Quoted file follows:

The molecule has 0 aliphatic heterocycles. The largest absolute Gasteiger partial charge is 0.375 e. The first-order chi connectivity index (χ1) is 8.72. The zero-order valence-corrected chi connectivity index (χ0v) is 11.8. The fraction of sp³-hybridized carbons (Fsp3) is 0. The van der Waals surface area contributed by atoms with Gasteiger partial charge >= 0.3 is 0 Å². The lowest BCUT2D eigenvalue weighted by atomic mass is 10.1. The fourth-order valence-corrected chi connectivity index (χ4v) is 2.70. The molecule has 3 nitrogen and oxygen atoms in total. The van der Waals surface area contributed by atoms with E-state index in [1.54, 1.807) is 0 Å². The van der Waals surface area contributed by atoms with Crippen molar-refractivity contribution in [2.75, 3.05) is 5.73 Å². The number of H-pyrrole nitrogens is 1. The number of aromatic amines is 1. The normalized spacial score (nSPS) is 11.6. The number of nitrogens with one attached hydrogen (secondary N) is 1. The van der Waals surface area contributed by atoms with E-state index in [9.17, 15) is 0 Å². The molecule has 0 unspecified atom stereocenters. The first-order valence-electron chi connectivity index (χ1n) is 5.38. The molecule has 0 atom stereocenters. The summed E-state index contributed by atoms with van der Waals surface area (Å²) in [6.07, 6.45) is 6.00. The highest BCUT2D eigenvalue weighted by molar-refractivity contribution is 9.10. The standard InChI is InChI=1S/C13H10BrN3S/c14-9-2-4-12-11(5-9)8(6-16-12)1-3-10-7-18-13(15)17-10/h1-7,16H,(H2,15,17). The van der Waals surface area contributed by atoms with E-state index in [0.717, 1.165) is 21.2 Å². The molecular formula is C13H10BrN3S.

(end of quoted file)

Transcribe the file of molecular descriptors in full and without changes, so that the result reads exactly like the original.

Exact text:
The molecule has 0 aliphatic heterocycles. The largest absolute Gasteiger partial charge is 0.375 e. The first-order chi connectivity index (χ1) is 8.72. The zero-order valence-corrected chi connectivity index (χ0v) is 11.8. The fraction of sp³-hybridized carbons (Fsp3) is 0. The van der Waals surface area contributed by atoms with Gasteiger partial charge >= 0.3 is 0 Å². The lowest BCUT2D eigenvalue weighted by atomic mass is 10.1. The fourth-order valence-corrected chi connectivity index (χ4v) is 2.70. The molecule has 3 nitrogen and oxygen atoms in total. The van der Waals surface area contributed by atoms with E-state index in [1.54, 1.807) is 0 Å². The van der Waals surface area contributed by atoms with Crippen molar-refractivity contribution in [2.75, 3.05) is 5.73 Å². The number of H-pyrrole nitrogens is 1. The number of aromatic amines is 1. The normalized spacial score (nSPS) is 11.6. The number of nitrogens with one attached hydrogen (secondary N) is 1. The van der Waals surface area contributed by atoms with E-state index in [9.17, 15) is 0 Å². The molecule has 0 unspecified atom stereocenters. The first-order valence-electron chi connectivity index (χ1n) is 5.38. The molecule has 0 atom stereocenters. The summed E-state index contributed by atoms with van der Waals surface area (Å²) in [6.07, 6.45) is 6.00. The highest BCUT2D eigenvalue weighted by molar-refractivity contribution is 9.10. The standard InChI is InChI=1S/C13H10BrN3S/c14-9-2-4-12-11(5-9)8(6-16-12)1-3-10-7-18-13(15)17-10/h1-7,16H,(H2,15,17). The van der Waals surface area contributed by atoms with E-state index in [0.717, 1.165) is 21.2 Å². The molecular formula is C13H10BrN3S.